There's a lot you probably don't know about the Buddha. For one, the real Buddha was thin. And before he became the "Enlightened One", he was a pampered prince named Siddhartha. He tried starving himself in his quest for inner peace, but found that extremes brought him no closer to enlightenment. Instead, he sought a "middle way" between unhealthy overindulgence and unrealistic abstinence. The instructions he gave his monks about eating, more than 2,500 years ago, were surprisingly simple.
Fast forward to today. Cutting-edge scientific research tells us something Buddha knew all along: it's not what you eat, but when you eat that's most important. You don't need to follow the latest fads or give up your favorite foods. You just need to remember a few guidelines that Buddha provided - guidelines that, believe it or not, will help you lose weight, feel better, and stop obsessing about food. Sure, Buddha lived before the age of cronuts, but his wisdom and teachings endure, providing us with a sane, mindful approach to eating.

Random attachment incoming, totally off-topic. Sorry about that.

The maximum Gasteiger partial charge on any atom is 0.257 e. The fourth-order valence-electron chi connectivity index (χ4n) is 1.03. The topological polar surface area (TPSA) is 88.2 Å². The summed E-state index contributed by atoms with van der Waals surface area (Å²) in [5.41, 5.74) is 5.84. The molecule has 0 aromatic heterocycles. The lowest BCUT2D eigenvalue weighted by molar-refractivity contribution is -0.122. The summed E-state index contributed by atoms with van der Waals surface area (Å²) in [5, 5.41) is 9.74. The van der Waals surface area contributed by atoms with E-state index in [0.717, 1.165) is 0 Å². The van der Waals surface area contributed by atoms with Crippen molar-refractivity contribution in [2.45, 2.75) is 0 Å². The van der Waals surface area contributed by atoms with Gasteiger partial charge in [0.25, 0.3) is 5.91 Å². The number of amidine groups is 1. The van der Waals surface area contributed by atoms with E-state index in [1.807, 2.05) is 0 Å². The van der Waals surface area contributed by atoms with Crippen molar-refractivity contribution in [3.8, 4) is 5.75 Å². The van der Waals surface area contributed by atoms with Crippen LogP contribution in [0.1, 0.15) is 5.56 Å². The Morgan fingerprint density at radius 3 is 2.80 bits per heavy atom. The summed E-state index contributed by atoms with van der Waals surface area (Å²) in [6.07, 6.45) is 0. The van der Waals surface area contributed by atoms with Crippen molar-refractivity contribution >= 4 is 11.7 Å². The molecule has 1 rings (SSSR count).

With chapters that ponder questions like "What would Buddha drink?" and "Did Buddha do Crossfit?", Buddha's Diet offers both an attainable and sustainable strategy for achieving weight-loss nirvana.
©2016 Tara Cottrell & Dan Zigmond (P)2016 Blackstone Audio, Inc.
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"glad I found this book in my Lion's Roar mag"
Great book to listen to. I lost 4lbs in 6 days just by eating before 7 pm.
"return to effective simplicity"
you could probably summarize this book on a sheet of paper, however the additional depth was was much appreciated as i go forward to tell others.
"Will definitely apply"
Wow, I love the middle way. I I will definitely put this into practice. I feel it's something that I could actually do for the rest of my life and I love the practical Theory of living. It was a great, simple introduction to Buddha's life. Highly recommend.
"Wrong reader, wrong attitude"
Having a Buddhist read this
Not read this story
Exaggerated; too much emphasis when it is not necessary. Difficult to hear the story because it's difficult to listen to her overemphasizing the words, tone, story.
The story of Buddha is ancient and these authors are making up a story to sell their book. It's ethically unacceptable to equate Buddha with any dietary regimen. Shame on you! Greed got the best of you!
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